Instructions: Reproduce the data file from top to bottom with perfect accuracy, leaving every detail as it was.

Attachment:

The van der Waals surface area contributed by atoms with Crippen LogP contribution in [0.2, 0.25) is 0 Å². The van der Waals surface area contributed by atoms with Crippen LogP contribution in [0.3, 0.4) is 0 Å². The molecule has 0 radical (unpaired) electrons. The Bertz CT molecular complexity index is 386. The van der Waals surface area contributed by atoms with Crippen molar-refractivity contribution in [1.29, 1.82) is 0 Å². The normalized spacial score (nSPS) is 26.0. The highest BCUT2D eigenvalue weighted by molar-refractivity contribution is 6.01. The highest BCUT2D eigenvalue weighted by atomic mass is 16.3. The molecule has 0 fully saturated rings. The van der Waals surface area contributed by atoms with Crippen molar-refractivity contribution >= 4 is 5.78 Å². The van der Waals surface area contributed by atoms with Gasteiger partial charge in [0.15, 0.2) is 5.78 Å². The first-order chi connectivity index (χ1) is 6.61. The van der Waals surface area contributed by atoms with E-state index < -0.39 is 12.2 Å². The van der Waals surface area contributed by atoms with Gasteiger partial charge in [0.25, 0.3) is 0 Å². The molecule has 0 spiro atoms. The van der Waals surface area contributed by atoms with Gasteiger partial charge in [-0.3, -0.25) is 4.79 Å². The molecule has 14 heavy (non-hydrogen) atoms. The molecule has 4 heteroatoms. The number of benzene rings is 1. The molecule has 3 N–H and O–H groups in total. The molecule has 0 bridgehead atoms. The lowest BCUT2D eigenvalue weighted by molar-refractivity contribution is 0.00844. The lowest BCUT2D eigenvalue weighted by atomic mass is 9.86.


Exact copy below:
The van der Waals surface area contributed by atoms with Crippen LogP contribution in [0.2, 0.25) is 0 Å². The van der Waals surface area contributed by atoms with Crippen LogP contribution in [0.3, 0.4) is 0 Å². The molecule has 0 radical (unpaired) electrons. The Bertz CT molecular complexity index is 386. The van der Waals surface area contributed by atoms with Crippen molar-refractivity contribution in [1.29, 1.82) is 0 Å². The normalized spacial score (nSPS) is 26.0. The highest BCUT2D eigenvalue weighted by molar-refractivity contribution is 6.01. The highest BCUT2D eigenvalue weighted by atomic mass is 16.3. The molecule has 0 fully saturated rings. The van der Waals surface area contributed by atoms with Crippen molar-refractivity contribution >= 4 is 5.78 Å². The van der Waals surface area contributed by atoms with Gasteiger partial charge in [0.15, 0.2) is 5.78 Å². The first-order chi connectivity index (χ1) is 6.61. The van der Waals surface area contributed by atoms with E-state index < -0.39 is 12.2 Å². The van der Waals surface area contributed by atoms with Gasteiger partial charge in [0.25, 0.3) is 0 Å². The molecule has 0 spiro atoms. The van der Waals surface area contributed by atoms with Gasteiger partial charge in [-0.3, -0.25) is 4.79 Å². The molecule has 14 heavy (non-hydrogen) atoms. The molecule has 4 heteroatoms. The number of benzene rings is 1. The molecule has 3 N–H and O–H groups in total. The molecule has 0 bridgehead atoms. The lowest BCUT2D eigenvalue weighted by molar-refractivity contribution is 0.00844. The lowest BCUT2D eigenvalue weighted by atomic mass is 9.86.